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Olympic National Park is accepting applications for the Olympic Marmot Monitoring Program 2014 survey season.
The deadline is May 1, but it might close earlier if enough eligible volunteers have been accepted or last longer if some trips remain unfilled, organizers said.
The Olympic marmot (Marmota olympus) is the official state endemic mammal.
It is found only in the alpine meadows within the park and surrounding Olympic National Forest and nowhere else in the world.
Launched in 2010, the monitoring program employs teams of volunteers to visit designated survey areas within the park and gather information.
Through cooperation with the U.S. Forest Service, monitoring efforts extend over the species' entire range.
Volunteers must be capable of hiking to and camping in remote areas, navigating off-trail and working on steep slopes.
A limited number of day-hike assignments are available for the Hurricane Hill, Klahhane Ridge and Obstruction Point survey areas.
Survey trips are from one to eight days in length. Most survey areas are located between 5 and 20 miles from a trailhead or road and involve a one- or two-day hike with significant elevation gain.
Groups camp out in or near the survey areas and search for marmots for two to four days.
Volunteers have one training day that features both classroom and field training. They are responsible for their own transportation.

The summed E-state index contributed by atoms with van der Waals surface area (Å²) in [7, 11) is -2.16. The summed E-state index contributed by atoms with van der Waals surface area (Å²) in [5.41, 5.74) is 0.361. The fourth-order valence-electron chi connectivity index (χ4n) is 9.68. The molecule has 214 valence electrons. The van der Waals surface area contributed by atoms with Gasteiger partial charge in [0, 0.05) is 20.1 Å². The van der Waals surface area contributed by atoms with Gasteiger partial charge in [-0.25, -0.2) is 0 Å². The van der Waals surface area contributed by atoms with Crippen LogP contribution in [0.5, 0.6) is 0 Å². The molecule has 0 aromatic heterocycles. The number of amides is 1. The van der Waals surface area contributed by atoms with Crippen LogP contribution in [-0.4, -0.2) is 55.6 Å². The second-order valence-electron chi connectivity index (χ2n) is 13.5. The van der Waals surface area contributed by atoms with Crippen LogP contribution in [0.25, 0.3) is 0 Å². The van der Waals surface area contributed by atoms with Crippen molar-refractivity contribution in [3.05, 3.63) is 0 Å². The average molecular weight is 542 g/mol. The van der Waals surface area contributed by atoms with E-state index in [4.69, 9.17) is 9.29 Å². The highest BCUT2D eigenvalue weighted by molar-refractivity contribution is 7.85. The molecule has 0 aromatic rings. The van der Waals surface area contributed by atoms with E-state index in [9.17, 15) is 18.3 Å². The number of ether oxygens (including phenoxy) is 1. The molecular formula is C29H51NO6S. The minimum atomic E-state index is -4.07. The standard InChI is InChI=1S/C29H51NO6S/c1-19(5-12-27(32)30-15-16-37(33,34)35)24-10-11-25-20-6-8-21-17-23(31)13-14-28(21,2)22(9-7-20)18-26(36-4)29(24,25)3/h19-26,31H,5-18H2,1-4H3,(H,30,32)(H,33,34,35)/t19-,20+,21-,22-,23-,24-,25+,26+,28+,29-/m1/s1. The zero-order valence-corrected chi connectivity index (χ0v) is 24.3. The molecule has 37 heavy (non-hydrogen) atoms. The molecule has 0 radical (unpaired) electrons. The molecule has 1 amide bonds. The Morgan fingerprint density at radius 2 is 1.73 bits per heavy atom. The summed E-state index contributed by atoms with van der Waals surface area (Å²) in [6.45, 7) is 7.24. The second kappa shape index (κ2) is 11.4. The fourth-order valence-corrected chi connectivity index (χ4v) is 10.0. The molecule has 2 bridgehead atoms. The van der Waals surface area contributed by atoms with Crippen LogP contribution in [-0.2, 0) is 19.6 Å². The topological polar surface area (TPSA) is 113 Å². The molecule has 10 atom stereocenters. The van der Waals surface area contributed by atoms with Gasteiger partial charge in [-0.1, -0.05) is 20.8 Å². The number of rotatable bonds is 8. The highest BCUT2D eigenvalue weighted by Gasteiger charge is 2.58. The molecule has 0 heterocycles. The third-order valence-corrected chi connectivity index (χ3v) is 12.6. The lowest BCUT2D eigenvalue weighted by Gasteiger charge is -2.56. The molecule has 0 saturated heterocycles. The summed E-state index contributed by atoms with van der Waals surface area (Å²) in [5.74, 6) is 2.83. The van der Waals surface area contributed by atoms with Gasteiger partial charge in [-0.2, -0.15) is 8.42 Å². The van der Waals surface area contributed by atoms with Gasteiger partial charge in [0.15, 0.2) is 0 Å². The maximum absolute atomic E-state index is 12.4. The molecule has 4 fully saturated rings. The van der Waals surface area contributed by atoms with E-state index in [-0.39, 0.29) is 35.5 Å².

Camping fees will be waived at Heart o' the Hills and other front-country sites for the evening before training.
Park entrance and backcountry fees also will be waived.
Volunteers work in groups of two to six people. To ensure safety, volunteers must travel and monitor with a partner.
Volunteers ages 13-17 must be accompanied by a responsible adult.
Marmots are usually brown or at times tan or black and are housecat-sized rodents with long, bushy tails.
They can weigh 15 pounds or more before they enter hibernation in September or early October.
They are vegetarians, preferring fresh, tender, flowering plants such as lupine and glacier lilies. In May and June, they will eat roots and might even gnaw on trees.
They can double their body weight in the summer and use stored fat during a seven- to eight-month hibernation.
Their numbers declined in the 1990s and early 2000s, but data have shown that the population has been stable over the past couple of years, said Barb Maynes, park spokeswoman.
More than 90 volunteers participate in the project each year, hailing from the Olympic Peninsula, Seattle/Tacoma area and as far away as Portland, Ore., and British Columbia.
The monitoring program is made possible by donations through Washington's National Park Fund.
For more information, visit http://tinyurl.com/PDN-MarmotVolunteers.